— Lewis Carroll, Alice’s Adventures in Wonderland
It’s pretty futile to attempt to mentor someone unsure of what they are attempting to do. Often, folks looking for mentors have very vague goals, or switch goals week to week and month to month. They don’t know or care where they are going. One day they want to invest in real estate, the next it’s the stock market, then next week they want to go start a blog.
One of my favorite examples of an “Alice” moment from those looking for a mentor is, “I’ve got $100,000. What should I do with it?”
Are you kidding me?
First of all, telling the whole world you have $100,000 and no plan is pretty darn bold and makes you fairly vulnerable to the bad guys out there. Second, there are quite a few ways to blow $100,000. Third, how the hell can anyone help you when you give them no context and don’t definitively have a plan and objective for life?
Here’s a better way to phrase that question:
“I’ve saved some money. My goal is to achieve financial freedom by producing cash flow in excess of my lifestyle’s expenses. I’d like to invest this money so as to build my net worth in the most rapid manner possible. I want to achieve that return by investing in real estate, and I’m willing to work on and in the investment. I want to achieve this while living and investing in Denver, CO. Based on my yearlong study of the Denver market and real estate investing in general, it looks like there are multiple areas nearby in which I can purchase two or potentially three properties given my current cash position and income. I’d like some help identifying which of the neighborhoods with properties in my price range offer the highest chances for success for me, both in strong cash flow and in the potential for appreciation.”
Who gets an incredible mentor in this scenario?
Figure out where you want to get to before you go asking for directions.
Step 3: Announce Your Intentions
It’s no secret; I want to achieve financial freedom as rapidly as possible, and I want to help others do the same. That’s an objective of mine, and I want it fairly badly. I talk to anyone and everyone about ways to spend less money, make more money, and invest at higher and higher returns. I’m always seeking ways to speed up that process, to find shortcuts, and to learn from those who have been successful about where they succeeded and what set them back. My intentions are clear on Facebook, Twitter, LinkedIn, BiggerPockets, and everywhere else in my life.
I’m not going to lie… I annoy or turn off a lot of people who aren’t interested in financial freedom.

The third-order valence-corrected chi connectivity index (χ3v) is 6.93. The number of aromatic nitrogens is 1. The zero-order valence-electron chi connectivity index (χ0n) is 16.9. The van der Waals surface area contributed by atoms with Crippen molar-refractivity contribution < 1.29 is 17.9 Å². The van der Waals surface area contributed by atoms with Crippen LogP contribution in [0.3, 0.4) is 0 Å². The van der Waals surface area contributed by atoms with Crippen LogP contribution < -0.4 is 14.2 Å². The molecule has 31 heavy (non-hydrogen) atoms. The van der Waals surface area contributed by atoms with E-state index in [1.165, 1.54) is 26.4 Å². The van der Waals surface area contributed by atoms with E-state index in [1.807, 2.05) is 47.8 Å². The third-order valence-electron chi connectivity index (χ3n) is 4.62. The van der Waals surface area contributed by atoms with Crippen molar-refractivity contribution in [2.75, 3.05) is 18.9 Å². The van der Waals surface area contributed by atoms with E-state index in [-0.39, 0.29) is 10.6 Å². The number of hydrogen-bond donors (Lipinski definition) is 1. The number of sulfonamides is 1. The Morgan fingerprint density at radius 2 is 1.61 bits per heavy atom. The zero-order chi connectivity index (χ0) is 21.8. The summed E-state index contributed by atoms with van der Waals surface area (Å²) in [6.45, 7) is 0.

And I don’t care.
Announcing my intentions loudly and repeatedly to everyone I come across has opened door after door in my life. I’ve met incredible mentors, connected with professionals who have the capacity to help me (like my agent), and I even landed a pretty awesome job working at this little startup that helps others achieve financial independence through real estate (BiggerPockets!).
Announce your intentions to the world, and see who responds. Anytime you meet someone new, steer the conversation in that direction, and see if it sparks interest. Find those in your current network who secretly share your same objectives or interests. A surprising number of folks in your circles DO have similar goals to you and are not announcing them. Announcing my intentions has been critically important to me and has opened doors to mentorships that I could never have imagined.
Step 4: Identify Those Who Can (& Want to) Help You
Let’s say my goal was to get started investing in real estate. A great mentor might be a small time investor with a few properties, or someone who had just recently purchased their first investment property. On the other hand, a poor choice might have been to seek the guidance of Phil Anschutz (a billionaire real estate investor from here in Colorado).
Phil Anschutz would be a great person to network with were my goal to move from $500M to $1B in real estate. But he’s probably not the greatest resource to go to for advice in purchasing small multi-family properties one at a time and achieving a modest level of financial freedom.
Instead, I looked for a realistic mentor. Someone who had completed the next actionable step that I was looking to complete. Trying to buy a few small multi-families? How about the investor who purchases a handful of small multi-family properties every year? He’s probably a good person to learn from. It might make sense to get to know him, to ask his advice, and then to do what he says.
Step 5: Take Action & Express Gratitude
If you’ve identified who and what you want in a mentor, it shouldn’t be too hard to reach out to a few of them and ask their opinion on something. In my experience, all of the mentors that I have reached out to for guidance in the past have directed me to one or several resources.
Sometimes I look at the resources that new mentors direct me to, and other times, I’ve allowed other things to get in the way of following their advice. Without fail, those times that I thoroughly followed a mentor’s advice and took action based on their instructions, they were willing to help me with the next similar challenge that I faced. Most of the time, when I failed to follow a mentor’s instructions and heed their counsel, that relationship faded away.